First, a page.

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The FAO’s latest data show that food prices are at a historical high. Globally, the average food prices in 2021 were the highest in 46 years. Part of the price rise can be attributed to geopolitical reasons, but a great deal is due to the impact of climate change on food systems. Food production faces significant challenges from rising temperatures. Food production and prices have grown increasingly volatile in recent times. Extreme events of climate change have major impacts on food productivity, supply and prices. To avert this, the world needs to develop adaptations that can protect both farmers and consumers.
What are the impacts of climate change on food systems?
Drop-in yields: Traditional staples, like rice and wheat, are witnessing a drop in yields as temperatures increase.
Narrowing food basket: Climate change will also impact the productivity of perishable products. Hence, the overall diversity of the food system will be affected. The food basket might get narrower. Crops like vegetables won’t be able to sustain themselves without more irrigation, which will then affect water supplies.
Increase in droughts and floods: Climate change will also bring an increased incidence of droughts and floods. ‘Once in a decade’ droughts are happening 70% more often.
Nutritional insecurity due to rising CO2 concentrations: Rising CO2 levels in the atmosphere are reducing key nutrients in staple crops like wheat and rice. Hence, there is a risk of micronutrient deficiencies in many countries, particularly in India. For instance, by mid-century, there could be reductions of five to 15% in iron, zinc and protein within the rice, wheat, maize and soy. These decreases could push 200 million people into new risks of nutrient deficiency while exacerbating existing deficiencies in one billion people.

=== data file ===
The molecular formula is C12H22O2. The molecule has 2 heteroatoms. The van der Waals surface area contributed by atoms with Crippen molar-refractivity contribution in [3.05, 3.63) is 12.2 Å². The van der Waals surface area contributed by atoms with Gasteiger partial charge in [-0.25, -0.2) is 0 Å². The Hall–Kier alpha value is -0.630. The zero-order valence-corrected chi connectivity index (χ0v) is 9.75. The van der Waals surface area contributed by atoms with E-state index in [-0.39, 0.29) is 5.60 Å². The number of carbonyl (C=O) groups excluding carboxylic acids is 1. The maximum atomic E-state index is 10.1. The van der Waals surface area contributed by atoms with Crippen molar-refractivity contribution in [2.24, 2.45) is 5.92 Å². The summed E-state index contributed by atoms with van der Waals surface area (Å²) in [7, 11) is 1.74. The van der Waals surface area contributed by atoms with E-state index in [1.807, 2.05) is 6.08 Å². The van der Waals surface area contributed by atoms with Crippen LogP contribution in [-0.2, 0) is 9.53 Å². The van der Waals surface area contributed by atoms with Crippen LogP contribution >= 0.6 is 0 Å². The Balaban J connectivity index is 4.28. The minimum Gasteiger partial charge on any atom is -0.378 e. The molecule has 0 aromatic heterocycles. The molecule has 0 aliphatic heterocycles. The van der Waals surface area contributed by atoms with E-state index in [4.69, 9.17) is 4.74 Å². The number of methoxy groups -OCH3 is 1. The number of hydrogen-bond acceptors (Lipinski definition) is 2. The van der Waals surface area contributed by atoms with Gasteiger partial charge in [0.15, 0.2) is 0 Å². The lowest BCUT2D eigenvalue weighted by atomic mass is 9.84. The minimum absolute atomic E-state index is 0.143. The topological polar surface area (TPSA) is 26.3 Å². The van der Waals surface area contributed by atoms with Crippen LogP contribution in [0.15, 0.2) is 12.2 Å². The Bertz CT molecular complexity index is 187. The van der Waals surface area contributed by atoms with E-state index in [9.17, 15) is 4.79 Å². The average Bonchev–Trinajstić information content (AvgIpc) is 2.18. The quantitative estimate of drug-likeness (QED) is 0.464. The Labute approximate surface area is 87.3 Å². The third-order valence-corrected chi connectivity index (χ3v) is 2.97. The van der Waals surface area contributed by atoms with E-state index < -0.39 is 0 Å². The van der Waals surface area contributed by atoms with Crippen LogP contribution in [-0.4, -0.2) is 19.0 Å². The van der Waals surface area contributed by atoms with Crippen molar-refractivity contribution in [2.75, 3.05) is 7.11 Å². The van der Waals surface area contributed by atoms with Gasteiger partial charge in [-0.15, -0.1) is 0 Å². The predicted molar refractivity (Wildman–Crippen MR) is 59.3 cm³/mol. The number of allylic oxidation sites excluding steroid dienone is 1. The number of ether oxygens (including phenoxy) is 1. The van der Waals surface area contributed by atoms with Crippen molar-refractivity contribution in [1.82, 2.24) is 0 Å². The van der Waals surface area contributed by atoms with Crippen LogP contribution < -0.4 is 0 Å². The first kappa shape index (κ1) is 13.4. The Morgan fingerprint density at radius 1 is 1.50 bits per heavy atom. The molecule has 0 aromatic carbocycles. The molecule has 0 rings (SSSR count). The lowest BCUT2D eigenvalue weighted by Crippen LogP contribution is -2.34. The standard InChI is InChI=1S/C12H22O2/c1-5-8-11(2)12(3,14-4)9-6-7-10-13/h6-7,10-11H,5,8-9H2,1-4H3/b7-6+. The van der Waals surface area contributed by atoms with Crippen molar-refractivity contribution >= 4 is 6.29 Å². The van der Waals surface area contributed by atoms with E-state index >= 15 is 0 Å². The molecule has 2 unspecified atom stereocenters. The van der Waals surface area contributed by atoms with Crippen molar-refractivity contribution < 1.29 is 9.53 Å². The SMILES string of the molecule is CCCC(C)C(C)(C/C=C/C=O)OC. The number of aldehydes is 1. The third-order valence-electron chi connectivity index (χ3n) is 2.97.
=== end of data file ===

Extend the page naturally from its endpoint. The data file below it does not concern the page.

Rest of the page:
In India, about 15 million people would be at new risk of zinc deficiency, causing a significant public health problem.
|Note: Zinc is important for immune systems — populations deficient in it have higher rates of mortality from infectious diseases, which particularly impact children. |
Iron is also extremely important — people with fewer levels of iron tend to suffer from anaemia, higher maternal and infant mortality, lower work capacity, reduced IQs and stunting in children
Reduction in pollinators: Reduction in population of pollinators has reduced the yield and production of certain fruits and vegetables. These fruits and vegetables are crucial in prevention of heart diseases and cancer. Researchers have found that around half a million lives are lost annually because of this. The impact is more on Eastern Europe, parts of the former Soviet Republic and middle-income nations